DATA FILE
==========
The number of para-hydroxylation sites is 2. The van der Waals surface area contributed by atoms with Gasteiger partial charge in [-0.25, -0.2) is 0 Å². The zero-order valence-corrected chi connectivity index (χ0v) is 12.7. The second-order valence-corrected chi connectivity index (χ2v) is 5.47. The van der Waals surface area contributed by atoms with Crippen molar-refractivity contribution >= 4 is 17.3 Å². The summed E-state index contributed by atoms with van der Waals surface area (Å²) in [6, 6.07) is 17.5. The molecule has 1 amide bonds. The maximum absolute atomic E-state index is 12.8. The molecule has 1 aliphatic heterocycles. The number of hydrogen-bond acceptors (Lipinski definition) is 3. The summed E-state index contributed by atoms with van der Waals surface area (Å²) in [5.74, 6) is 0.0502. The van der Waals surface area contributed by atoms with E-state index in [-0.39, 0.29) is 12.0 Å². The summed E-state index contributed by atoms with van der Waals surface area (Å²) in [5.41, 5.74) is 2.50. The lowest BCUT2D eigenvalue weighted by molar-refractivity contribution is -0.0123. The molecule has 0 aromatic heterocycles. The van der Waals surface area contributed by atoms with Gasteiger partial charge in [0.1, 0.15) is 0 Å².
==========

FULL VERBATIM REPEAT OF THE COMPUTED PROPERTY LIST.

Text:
The number of para-hydroxylation sites is 2. The van der Waals surface area contributed by atoms with Gasteiger partial charge in [-0.25, -0.2) is 0 Å². The zero-order valence-corrected chi connectivity index (χ0v) is 12.7. The second-order valence-corrected chi connectivity index (χ2v) is 5.47. The van der Waals surface area contributed by atoms with Crippen molar-refractivity contribution >= 4 is 17.3 Å². The summed E-state index contributed by atoms with van der Waals surface area (Å²) in [6, 6.07) is 17.5. The molecule has 1 amide bonds. The maximum absolute atomic E-state index is 12.8. The molecule has 1 aliphatic heterocycles. The number of hydrogen-bond acceptors (Lipinski definition) is 3. The summed E-state index contributed by atoms with van der Waals surface area (Å²) in [5.74, 6) is 0.0502. The van der Waals surface area contributed by atoms with E-state index in [-0.39, 0.29) is 12.0 Å². The summed E-state index contributed by atoms with van der Waals surface area (Å²) in [5.41, 5.74) is 2.50. The lowest BCUT2D eigenvalue weighted by molar-refractivity contribution is -0.0123. The molecule has 0 aromatic heterocycles. The van der Waals surface area contributed by atoms with Gasteiger partial charge in [0.1, 0.15) is 0 Å².